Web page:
The new bakery-café-resort for the upper class is the most exciting thing to happen to the Dandenongs since Tecoma's war on McDonald's
Has Shannon Bennett finally outdone his greatest rival, Shannon Bennett? The Vue De Monde chef-restaurateur has so many pots on the boil that seems to be his life's aim. And this time, he may really have done it, opening a veritable theme park for food fans in the Dandenongs. The site is Burnham Beeches: 22 hectares of heritage-listed beauty, built by the Nicholas family in the 1930s.
By 2018, you’ll be able to stay in the stunning cream mansion, rent a dog to take truffling and get a discount on your lodgings by rooting up the veggie patch. Croquet and brewery tours are also part of the utopian plan, but for now, you’ll have to content yourself with buying bread and brunching in the Piggery – the commercial bakery and café.
Things are pretty tense here from 11-2pm on the weekend. The SUVs are out in force and everyone is violently determined to relax. Toorak mums are practically punching on over baker Tim Beylie’s croissants. The Frenchman knows his way around a flour bin, and even moonlights as disco-spinning DJ Baguette. His team is doing the pre-pre-dawn shifts to fill the counter and baskets with giant golden scrolls, sourdough batons, and chocolate tarts that are essentially pure bitter ganache in a super short pastry crust.
Get them to go if it's busy. Or stay for the Croque Madame filled with swiss cheese, and a smoky mush of pulled ham hock, topped with a sunny-yolked egg. Or feather-light brioche sandwiching spicy, smoky lamb Merguez sausages squiggled with dijon mustard and lifted with the crunch and bite of pickled and deep-fried eschalots.
If glutardiness precludes bun fun, go for the charcoal chicken – a family feast for $28. A half bird is barbecued on the charcoal grill out front and laid out in big juicy sections with a stack of golden chicken nuggets and tartare sauce, with a side platter of salads. On our visit, it’s dressed wild greens, whole globe artichokes rolled in a caper-parsley dressing and a finely blitzed cauliflower salad packed with cumin seeds and chick peas. You could make a meal of the salads alone.
Or out of cakes. Afternoon tea here is festival of varying hot snacks from the kitchen chased by fruit scones, soft-centred pistachio cakes, rich orange and almond frangipane tarts and Lamingtons from a huge spread, laid out daily after lunch. It's $40 with a glass of Pol Roger Champagne if you're not driving. Although barista Trent Heffer (ex-Silo) is here, giving plenty of lift-off power to Five Senses beans.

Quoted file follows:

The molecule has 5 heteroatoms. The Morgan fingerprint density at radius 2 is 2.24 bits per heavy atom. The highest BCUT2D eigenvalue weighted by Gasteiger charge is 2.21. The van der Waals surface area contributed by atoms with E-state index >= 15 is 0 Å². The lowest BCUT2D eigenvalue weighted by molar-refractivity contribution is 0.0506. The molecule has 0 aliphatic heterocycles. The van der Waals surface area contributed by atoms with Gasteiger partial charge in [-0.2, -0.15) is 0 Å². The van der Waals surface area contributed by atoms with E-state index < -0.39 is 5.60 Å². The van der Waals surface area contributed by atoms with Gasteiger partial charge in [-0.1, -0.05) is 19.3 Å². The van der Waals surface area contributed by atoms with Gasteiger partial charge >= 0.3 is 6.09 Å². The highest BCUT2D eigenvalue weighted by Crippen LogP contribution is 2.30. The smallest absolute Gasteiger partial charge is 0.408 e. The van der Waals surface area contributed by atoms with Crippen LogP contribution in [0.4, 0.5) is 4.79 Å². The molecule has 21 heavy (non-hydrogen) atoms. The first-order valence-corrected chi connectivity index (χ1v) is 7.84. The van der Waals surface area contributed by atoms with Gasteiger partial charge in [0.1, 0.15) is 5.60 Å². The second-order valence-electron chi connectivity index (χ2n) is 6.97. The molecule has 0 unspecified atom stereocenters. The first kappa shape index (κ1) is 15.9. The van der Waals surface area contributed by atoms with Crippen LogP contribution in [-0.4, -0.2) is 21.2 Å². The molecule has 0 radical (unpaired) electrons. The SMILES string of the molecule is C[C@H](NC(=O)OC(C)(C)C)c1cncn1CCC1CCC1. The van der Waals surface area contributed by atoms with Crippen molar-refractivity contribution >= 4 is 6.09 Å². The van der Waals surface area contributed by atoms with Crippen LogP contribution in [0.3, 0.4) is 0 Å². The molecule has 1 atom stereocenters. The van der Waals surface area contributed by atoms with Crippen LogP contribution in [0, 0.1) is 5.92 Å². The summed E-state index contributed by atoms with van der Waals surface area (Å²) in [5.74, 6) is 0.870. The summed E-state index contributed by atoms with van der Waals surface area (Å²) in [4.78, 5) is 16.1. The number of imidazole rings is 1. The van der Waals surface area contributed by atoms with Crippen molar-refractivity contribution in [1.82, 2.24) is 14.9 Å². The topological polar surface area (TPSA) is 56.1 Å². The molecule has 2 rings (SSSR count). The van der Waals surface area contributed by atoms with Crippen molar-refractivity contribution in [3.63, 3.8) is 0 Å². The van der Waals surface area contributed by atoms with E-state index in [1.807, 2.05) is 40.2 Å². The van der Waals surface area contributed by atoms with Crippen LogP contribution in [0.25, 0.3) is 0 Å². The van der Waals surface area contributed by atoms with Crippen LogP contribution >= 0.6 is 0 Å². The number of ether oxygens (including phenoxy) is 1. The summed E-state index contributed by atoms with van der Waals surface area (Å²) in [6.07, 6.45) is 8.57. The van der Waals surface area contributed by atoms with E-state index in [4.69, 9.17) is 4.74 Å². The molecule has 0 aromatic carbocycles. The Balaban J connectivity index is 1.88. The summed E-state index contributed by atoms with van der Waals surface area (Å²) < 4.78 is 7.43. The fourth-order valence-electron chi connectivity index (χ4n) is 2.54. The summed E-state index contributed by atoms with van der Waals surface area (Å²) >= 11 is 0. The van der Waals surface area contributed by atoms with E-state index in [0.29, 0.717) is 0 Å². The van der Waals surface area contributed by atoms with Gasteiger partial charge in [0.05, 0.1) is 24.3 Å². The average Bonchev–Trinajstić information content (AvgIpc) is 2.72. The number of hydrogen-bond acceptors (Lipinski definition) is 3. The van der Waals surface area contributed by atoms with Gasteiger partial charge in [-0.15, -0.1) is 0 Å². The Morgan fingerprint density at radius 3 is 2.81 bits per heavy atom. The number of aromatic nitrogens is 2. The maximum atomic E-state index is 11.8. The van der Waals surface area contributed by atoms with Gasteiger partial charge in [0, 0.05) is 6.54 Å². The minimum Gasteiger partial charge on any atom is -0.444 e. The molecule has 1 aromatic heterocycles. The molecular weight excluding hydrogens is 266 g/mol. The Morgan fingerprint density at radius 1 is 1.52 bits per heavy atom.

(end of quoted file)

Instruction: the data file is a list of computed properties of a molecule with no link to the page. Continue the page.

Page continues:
You almost want to hate the place, so picture perfect are the rustic concrete walls, vine-covered silo turrets and waitstaff in denim and plaid. And then there’s the composting dehydrator, bio diesel bread vans and a whole mob of rescue emus. We do hate the family in matching vests taking a selfie out front. But huffy Toorak mums and rampant Instagrammers aside, Burnham Beeches is a short trip with a big payoff if you value a good crust and Downton Abbey luxury with a bonus eco-bent.
|Venue name:||Burnham Bakery and Piggery Café||Contact:|
1 Sherbrooke Rd
|Opening hours:||Mon-Fri 10am-5pm; Sat-Sun 9am-5pm|
Average User Rating
1 / 5
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Arrived at 9.30am hungry and ready for breakfast. We waited to get a seat for 10 minutes (no line, just no staff to be seen). We were then sent (not taken) to a self-service area with dodgy sloped wooden seats (uncomfortable) and given some paper menus. The table was full of dirty plates and glasses (which were not cleared for another hour). We had to line up again to order, which meant standing in a long queue inside for more than half an hour. My order was taken at 10.39am (!) by the single girl operating the till. We then waited... and waited... We counted two staff on floor area for about 90+ people.... Eventually, my cappuccino which was in a tiny cup and was cold (!) came out ... it was only then that we also could ask for some table water. We then waited for food, which came out at 11.10am! The cashew and almond pancakes with banana and seasonal fruit (which cost $14) were TERRIBLE. I could have bought a banana for 80c at the supermarket and been more satisfied. The quarter poached pear was all there was to the 'seasonal fruit'. When I asked the waitress she said that it didn't seem right, but went into the chef and came back and said she was told 'that's what's in season'....The pancakes were dry and made with nut meal rather than any cashews/almonds in sight... Please see the picture - it looks like something my kids could have whipped up in about 10 minutes... In total, I spent $50 for 2x the pancakes, a cold cappuccino, and milk and two boiled eggs with a slice of sourdough bread (eggs and soldiers) for the kids... We waited more than an hour and a half in total from arriving at the restaurant to getting to eat, and left still hungry and feeling extremely dissatisfied. It looks like this place is making a lot of money for not a lot of service or quality! (Even charging 1.6% fee for using a credit card or pay wave!).
Nice surroundings, lots for children to look at, and good food. However, service is incredibly slow! Staff are friendly, but there is not enough of them, or they are poorly managed. It took in excess of 30m for coffee to arrive, not once but twice! We grabbed our own menus after being seated. Flagged staff to order rather than them attending to us in any sort of timely fashion. And it took 15m to line up and pay upon departure! But since there are lines of customers waiting to be seated there is no real incentive for change... This was the second time I have eaten here, having experienced similar issues the first time. I was hoping it was a bad/unexpectedly busy day the first time, but today suggests perhaps it is just the standard.